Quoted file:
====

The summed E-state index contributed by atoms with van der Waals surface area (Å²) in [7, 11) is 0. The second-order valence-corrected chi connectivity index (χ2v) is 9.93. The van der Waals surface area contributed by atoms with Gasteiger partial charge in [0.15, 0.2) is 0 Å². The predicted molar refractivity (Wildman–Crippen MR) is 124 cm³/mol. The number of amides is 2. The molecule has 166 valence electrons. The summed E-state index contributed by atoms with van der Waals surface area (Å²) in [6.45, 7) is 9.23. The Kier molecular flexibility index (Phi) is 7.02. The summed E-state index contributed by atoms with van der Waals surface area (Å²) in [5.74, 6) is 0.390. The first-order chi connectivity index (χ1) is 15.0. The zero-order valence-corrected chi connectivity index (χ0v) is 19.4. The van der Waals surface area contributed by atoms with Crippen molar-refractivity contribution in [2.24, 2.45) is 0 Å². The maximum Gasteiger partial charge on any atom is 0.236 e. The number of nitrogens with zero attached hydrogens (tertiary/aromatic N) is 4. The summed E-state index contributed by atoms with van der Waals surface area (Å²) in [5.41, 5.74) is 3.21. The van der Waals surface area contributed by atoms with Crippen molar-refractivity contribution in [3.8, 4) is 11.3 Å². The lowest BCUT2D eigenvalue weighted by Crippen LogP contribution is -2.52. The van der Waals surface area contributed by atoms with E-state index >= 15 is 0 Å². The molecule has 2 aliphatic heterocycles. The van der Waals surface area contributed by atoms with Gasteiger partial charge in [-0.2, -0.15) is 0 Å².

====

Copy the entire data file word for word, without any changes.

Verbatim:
The summed E-state index contributed by atoms with van der Waals surface area (Å²) in [7, 11) is 0. The second-order valence-corrected chi connectivity index (χ2v) is 9.93. The van der Waals surface area contributed by atoms with Gasteiger partial charge in [0.15, 0.2) is 0 Å². The predicted molar refractivity (Wildman–Crippen MR) is 124 cm³/mol. The number of amides is 2. The molecule has 166 valence electrons. The summed E-state index contributed by atoms with van der Waals surface area (Å²) in [6.45, 7) is 9.23. The Kier molecular flexibility index (Phi) is 7.02. The summed E-state index contributed by atoms with van der Waals surface area (Å²) in [5.74, 6) is 0.390. The first-order chi connectivity index (χ1) is 15.0. The zero-order valence-corrected chi connectivity index (χ0v) is 19.4. The van der Waals surface area contributed by atoms with Crippen molar-refractivity contribution in [2.24, 2.45) is 0 Å². The maximum Gasteiger partial charge on any atom is 0.236 e. The number of nitrogens with zero attached hydrogens (tertiary/aromatic N) is 4. The summed E-state index contributed by atoms with van der Waals surface area (Å²) in [5.41, 5.74) is 3.21. The van der Waals surface area contributed by atoms with Crippen molar-refractivity contribution in [3.8, 4) is 11.3 Å². The lowest BCUT2D eigenvalue weighted by Crippen LogP contribution is -2.52. The van der Waals surface area contributed by atoms with E-state index >= 15 is 0 Å². The molecule has 2 aliphatic heterocycles. The van der Waals surface area contributed by atoms with Gasteiger partial charge in [-0.2, -0.15) is 0 Å².